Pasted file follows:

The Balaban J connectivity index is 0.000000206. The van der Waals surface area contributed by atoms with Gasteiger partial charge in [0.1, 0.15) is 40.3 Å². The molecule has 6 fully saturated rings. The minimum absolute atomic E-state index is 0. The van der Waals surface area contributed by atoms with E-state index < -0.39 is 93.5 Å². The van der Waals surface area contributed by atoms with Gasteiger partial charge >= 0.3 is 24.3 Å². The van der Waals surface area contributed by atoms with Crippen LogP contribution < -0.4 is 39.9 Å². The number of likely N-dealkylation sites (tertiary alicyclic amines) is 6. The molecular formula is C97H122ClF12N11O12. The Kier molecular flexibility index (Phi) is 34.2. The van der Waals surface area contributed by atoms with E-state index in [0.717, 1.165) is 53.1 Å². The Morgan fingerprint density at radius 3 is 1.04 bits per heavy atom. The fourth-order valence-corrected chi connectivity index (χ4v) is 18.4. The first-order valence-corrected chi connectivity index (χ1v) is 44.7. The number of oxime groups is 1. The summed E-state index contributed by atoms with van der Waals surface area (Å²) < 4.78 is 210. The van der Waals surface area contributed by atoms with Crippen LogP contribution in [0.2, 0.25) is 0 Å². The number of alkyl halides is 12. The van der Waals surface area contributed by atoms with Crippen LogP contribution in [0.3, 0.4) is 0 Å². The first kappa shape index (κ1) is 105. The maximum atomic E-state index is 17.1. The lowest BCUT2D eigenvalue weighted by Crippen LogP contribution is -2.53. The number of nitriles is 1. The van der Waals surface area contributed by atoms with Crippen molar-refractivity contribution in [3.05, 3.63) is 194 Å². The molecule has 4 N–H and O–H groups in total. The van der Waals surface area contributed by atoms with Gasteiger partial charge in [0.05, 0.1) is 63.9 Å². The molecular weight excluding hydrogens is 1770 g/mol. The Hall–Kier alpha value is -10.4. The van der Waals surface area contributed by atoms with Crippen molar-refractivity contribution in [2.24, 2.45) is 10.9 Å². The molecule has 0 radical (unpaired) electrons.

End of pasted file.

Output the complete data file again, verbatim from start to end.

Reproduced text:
The Balaban J connectivity index is 0.000000206. The van der Waals surface area contributed by atoms with Gasteiger partial charge in [0.1, 0.15) is 40.3 Å². The molecule has 6 fully saturated rings. The minimum absolute atomic E-state index is 0. The van der Waals surface area contributed by atoms with E-state index < -0.39 is 93.5 Å². The van der Waals surface area contributed by atoms with Gasteiger partial charge >= 0.3 is 24.3 Å². The van der Waals surface area contributed by atoms with Crippen LogP contribution < -0.4 is 39.9 Å². The number of likely N-dealkylation sites (tertiary alicyclic amines) is 6. The molecular formula is C97H122ClF12N11O12. The Kier molecular flexibility index (Phi) is 34.2. The van der Waals surface area contributed by atoms with E-state index in [0.717, 1.165) is 53.1 Å². The Morgan fingerprint density at radius 3 is 1.04 bits per heavy atom. The fourth-order valence-corrected chi connectivity index (χ4v) is 18.4. The first-order valence-corrected chi connectivity index (χ1v) is 44.7. The number of oxime groups is 1. The summed E-state index contributed by atoms with van der Waals surface area (Å²) < 4.78 is 210. The van der Waals surface area contributed by atoms with Crippen LogP contribution in [0.2, 0.25) is 0 Å². The number of alkyl halides is 12. The van der Waals surface area contributed by atoms with Crippen LogP contribution in [0.3, 0.4) is 0 Å². The first kappa shape index (κ1) is 105. The maximum atomic E-state index is 17.1. The lowest BCUT2D eigenvalue weighted by Crippen LogP contribution is -2.53. The number of nitriles is 1. The van der Waals surface area contributed by atoms with Crippen molar-refractivity contribution in [3.05, 3.63) is 194 Å². The molecule has 4 N–H and O–H groups in total. The van der Waals surface area contributed by atoms with Gasteiger partial charge in [0.05, 0.1) is 63.9 Å². The molecular weight excluding hydrogens is 1770 g/mol. The Hall–Kier alpha value is -10.4. The van der Waals surface area contributed by atoms with Crippen molar-refractivity contribution in [2.24, 2.45) is 10.9 Å². The molecule has 0 radical (unpaired) electrons.